Const. Frank Stellato has just taken the stand to testify for the defence.
The jury is currently being seated, trial will resume shortly.
Stellato worked at The Toronto West Detention Centre, where Badakhshan was an inmate after the fire.
Stellato is testifying to guarantee the authenticity of accused murder Farshad Badakhshan's health records from the detention centre.
Gabid Amaral, a health information specialist at the Centre for Addiction and Mental Health, now testifying on accuracy of Badakhshan's records.
Badakhshan received medication from CAMH years before the fire in 2010.
The cross examination of Farshad Badakhshan's mother has resumed.
Sedigheh Moradi, Farshad Badakhshan's mother, says she did not notice any changes in her son's personality when he began a degree in pharmacy at the University of Dalhousie in 2000.
Moradi says she her son never blamed her for his mental illness.
Badakhshan and Moradi have lived in Halifax, Calgary, Vancouver and Toronto either together or separately within the last decade.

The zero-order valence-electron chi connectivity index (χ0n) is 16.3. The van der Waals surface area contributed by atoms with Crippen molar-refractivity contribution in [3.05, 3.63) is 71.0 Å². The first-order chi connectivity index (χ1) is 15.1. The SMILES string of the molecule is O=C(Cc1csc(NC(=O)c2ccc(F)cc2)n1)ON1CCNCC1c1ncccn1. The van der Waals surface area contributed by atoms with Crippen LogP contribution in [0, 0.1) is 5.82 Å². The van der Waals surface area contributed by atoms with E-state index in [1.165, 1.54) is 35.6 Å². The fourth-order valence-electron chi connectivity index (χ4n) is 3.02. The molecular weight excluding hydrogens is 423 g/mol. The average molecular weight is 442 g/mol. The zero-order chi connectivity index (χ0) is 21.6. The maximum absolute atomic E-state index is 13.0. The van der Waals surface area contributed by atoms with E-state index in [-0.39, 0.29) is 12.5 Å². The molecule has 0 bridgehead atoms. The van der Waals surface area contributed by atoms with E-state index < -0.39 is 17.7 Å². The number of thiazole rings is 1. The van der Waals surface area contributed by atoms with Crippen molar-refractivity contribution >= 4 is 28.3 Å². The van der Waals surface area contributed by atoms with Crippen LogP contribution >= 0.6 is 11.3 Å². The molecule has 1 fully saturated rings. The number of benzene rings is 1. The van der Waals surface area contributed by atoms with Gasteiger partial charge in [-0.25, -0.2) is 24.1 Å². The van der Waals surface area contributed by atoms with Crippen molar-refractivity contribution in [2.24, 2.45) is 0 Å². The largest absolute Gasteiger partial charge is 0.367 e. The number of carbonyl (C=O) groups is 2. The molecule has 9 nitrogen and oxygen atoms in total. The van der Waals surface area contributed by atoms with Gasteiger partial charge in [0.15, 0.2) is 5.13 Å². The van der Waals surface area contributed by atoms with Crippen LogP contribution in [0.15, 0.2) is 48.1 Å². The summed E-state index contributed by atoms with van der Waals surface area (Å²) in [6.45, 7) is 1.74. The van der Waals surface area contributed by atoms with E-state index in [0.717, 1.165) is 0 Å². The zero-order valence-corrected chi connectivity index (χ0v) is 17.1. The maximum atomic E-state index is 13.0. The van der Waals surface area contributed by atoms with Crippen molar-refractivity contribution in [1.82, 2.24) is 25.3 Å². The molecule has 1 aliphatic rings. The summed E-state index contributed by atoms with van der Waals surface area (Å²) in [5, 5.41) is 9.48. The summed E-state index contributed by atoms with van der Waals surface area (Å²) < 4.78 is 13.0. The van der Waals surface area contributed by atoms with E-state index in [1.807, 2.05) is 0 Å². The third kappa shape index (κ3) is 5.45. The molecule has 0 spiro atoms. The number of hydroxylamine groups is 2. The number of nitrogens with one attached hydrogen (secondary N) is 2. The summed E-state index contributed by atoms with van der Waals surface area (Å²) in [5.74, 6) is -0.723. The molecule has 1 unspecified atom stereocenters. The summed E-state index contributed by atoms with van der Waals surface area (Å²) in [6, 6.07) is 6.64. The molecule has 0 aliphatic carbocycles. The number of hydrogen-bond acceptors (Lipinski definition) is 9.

"He was just paranoid all over. One minute he was smiling and happy, the next he was angry and paranoid," says Moradi about her son in 2005.
"I was afraid of him coming into my room at night and hurting me in the dark," says Moradi. "I was afraid he would hurt me."
Moradi says that when her son moved in with her in Calgary in 2005, he could not hold a job due to fears about people from Halifax trying to come after him.
"I knew my son was sick, I saw it on his face," says Moradi. "Farshad was a nice, kind man. After the sickness he changed and became paranoid."
The trial is now in its morning recess for recess for half an hour.
Court adjourned for the day.
The trial is underway for the day.
Sedigheh Moradi, the mother of Farshad Badakhshan, is currently testifying.
Badakhshan was charged when he threatened Moradi in September 2008.
According to Moradi, her son has no recollection of the day of the fire.
Moradi spoke to her son for the first time after the fire at Sunnybrook Hospital.